What Is the Data Type of Time in MySQL?


Angela Bailey

In MySQL, the data type used to store time values is TIME. The TIME data type allows you to store and manipulate time values in a specific format.

Understanding the TIME Data Type

The TIME data type is used to represent time values in a 24-hour format. It stores the hours, minutes, seconds, and microseconds of a particular time. The syntax for declaring a column with the TIME data type is as follows:

column_name TIME(fsp)

Here, column_name is the name of the column, and fsp (fractional seconds precision) specifies the number of digits for fractional seconds precision. The default value for fsp is 0 if not specified.

The Range of Time Values

The range of values that can be stored in a TIME column depends on the number of bytes allocated to it. By default, MySQL allocates 3 bytes for storing time values. This allows you to store time values in the range from ‘-838:59:59’ to ‘838:59:59’ (HH:MM:SS).

If you need to store more precise time values with fractional seconds, you can increase the number of bytes allocated by specifying a larger fsp. For example, if you specify fsp=2, MySQL will allocate 4 bytes for storing time values with up to two decimal places for fractional seconds.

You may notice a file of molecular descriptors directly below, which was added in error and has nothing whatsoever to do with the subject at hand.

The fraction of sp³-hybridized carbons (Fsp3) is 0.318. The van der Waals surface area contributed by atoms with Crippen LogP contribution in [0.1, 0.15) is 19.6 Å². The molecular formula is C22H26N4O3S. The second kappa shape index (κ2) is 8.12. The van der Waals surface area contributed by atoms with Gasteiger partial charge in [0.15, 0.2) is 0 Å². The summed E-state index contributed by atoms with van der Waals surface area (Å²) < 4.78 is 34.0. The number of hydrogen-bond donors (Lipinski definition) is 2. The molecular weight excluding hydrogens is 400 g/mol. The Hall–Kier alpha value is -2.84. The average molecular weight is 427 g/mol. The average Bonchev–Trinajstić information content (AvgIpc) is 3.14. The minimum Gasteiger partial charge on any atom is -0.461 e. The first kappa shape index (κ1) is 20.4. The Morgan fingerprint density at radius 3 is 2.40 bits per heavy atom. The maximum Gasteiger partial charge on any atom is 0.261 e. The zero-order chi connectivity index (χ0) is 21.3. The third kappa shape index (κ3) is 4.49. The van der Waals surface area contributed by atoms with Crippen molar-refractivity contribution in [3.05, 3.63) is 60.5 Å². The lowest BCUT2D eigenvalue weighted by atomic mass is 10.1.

Working with Time Values

In MySQL, various functions are available to work with time values. Here are some commonly used functions:

  • NOW(): Returns the current time as a value in ‘YYYY-MM-DD HH:MM:SS’ format.
  • TIME(): Extracts the time part from a given datetime or timestamp value.
  • TIMESTAMPDIFF(unit, start_time, end_time): Calculates the difference between two time values in the specified unit (e.g., seconds, minutes, hours).
  • ADDTIME(time_value, time_interval): Adds a time interval to a given time value.
  • SUBTIME(time_value, time_interval): Subtracts a time interval from a given time value.

Example Usage

Let’s see an example that demonstrates the usage of these functions:

SELECT NOW(); -- Returns current date and time
SELECT TIME('2022-12-31 23:59:59'); -- Returns only the time part
SELECT TIMESTAMPDIFF(MINUTE, '2022-01-01 00:00:00', '2022-01-01 01:30:00'); -- Returns 90
SELECT ADDTIME('12:30:15', '02:15:45'); -- Returns '14:46:00'
SELECT SUBTIME('12:30:15', '02:15:45'); -- Returns '10:14:-30'

The above queries demonstrate how you can use these functions to manipulate and calculate with time values in MySQL.


The TIME data type in MySQL allows you to store and work with time values efficiently. By understanding its syntax and available functions, you can effectively handle various operations involving time within your database.

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